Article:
TeeJaw Blog

Sam Colt Made Us Equal

Posted in Government and Politics, Gun Rights, Guns, History, Self Defense by TeeJaw on Thursday, August 12, 2010, 9: 58 AM

Think the world might be a kinder, gentler place if firearms did not exist? I’ve never believed that and now there is some pretty good evidence that a gun-free society is not a polite society.

The following is from an article that Carlyle Moody and Don Kates are writing that refutes the theory that more guns in a society will cause more crime. Here is part of the article that was written by Prof. Moody, an economist at William & Mary College:

If more guns cause murder, and more guns cause more murder, it would seem societies with no guns at all should be the safest possible states. There are few gun free societies in the world today. However, if we look back in history to the time before the invention of firearms, we can judge for ourselves whether those societies were tranquil and safe. Remarkably good homicide data is available for England, beginning in the 1200’s. Those data indicate a pre-gun homicide rate in England of roughly 20 per 100,000 [roughly four times greater than the U.S. today]

Firearms were introduced into England in the 1400’s and were in wide use by the 1500’s, coincident with a decline in the homicide rate to 15 per 100K. However these early guns were predominately of the matchlock design. This design featured a slow burning fuse held in a clamp at the end of a serpentine lever. When the trigger was pulled the clamp dropped down so that the end of the lit fuse touched the powder in the flash pan, firing the weapon. The design was simple and the weapons relatively inexpensive. The major problem with the design from the point of view of personal defense was that, because of the need for a lit fuse, the weapon could not be kept and carried loaded and primed for quick use against a sudden attack.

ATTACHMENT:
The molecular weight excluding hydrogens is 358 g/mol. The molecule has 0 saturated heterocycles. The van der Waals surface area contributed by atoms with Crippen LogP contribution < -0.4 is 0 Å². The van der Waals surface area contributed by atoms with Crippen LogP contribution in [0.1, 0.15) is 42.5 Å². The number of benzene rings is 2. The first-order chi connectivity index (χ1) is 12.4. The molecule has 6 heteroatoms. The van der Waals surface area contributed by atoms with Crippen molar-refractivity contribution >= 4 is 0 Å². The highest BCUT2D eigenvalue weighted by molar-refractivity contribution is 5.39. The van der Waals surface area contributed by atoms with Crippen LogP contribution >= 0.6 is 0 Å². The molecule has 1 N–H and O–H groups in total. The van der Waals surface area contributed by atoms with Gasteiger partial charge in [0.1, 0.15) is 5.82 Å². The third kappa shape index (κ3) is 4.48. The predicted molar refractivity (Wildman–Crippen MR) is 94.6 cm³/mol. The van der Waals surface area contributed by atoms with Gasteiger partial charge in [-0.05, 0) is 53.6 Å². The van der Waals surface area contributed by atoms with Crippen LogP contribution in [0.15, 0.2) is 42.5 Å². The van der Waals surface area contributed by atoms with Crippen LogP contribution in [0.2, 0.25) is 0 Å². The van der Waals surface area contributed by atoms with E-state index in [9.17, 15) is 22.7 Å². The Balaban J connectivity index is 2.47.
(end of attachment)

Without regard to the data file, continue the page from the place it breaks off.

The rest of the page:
The first firearm that could be carried loaded and primed was the flintlock, introduced into England around 1630. In this design the fuse is replaced by a piece of flint. When the trigger is pulled the flint strikes a piece of steel producing a shower of sparks that ignite the powder in the flash pan. This technology persisted through the early 1800’s. While matchlocks were almost exclusively long guns, flintlock technology was readily adapted to produce handguns, which were particularly useful for self defense. The flintlock pistol was relatively inexpensive, could be comfortably carried, was ready for action in an instant, and did not require a great deal of physical strength or expertise to operate. The flintlock could be fired in an instant, making it the ideal self- defense weapon. Armed with a flintlock, the physically weak found themselves on an equal footing with the physically strong in a confrontation.

The introduction of the flintlock coincided with the largest decline in homicide in English history. The homicide rate plunged to 6 per 100K in the 1600’s. The English homicide rate continued to decline slowly and steadily until well into the 20th century. For example, in 1900 the homicide rate was 0.96 per 100K.

The last hundred years of English history tells the reverse story.

Continue reading Kates and Moody here.

Kates and Moody add something significant to John Lotts’ book More Guns, Less Crime, now in its 3rd edition. Perhaps it’s not just more guns, but more and better guns that lead to less crime.

I think it was Hamilton Felix in Beyond This Horizon by Robert Heinlein who said “A well armed society is a polite society.” He was right.

Read the rest of Kates and Moody’s excellent article at More and Better Guns = Less Crime, European History

Bookmark and Share

Advertisements

Leave a Reply

Fill in your details below or click an icon to log in:

WordPress.com Logo

You are commenting using your WordPress.com account. Log Out / Change )

Twitter picture

You are commenting using your Twitter account. Log Out / Change )

Facebook photo

You are commenting using your Facebook account. Log Out / Change )

Google+ photo

You are commenting using your Google+ account. Log Out / Change )

Connecting to %s

%d bloggers like this: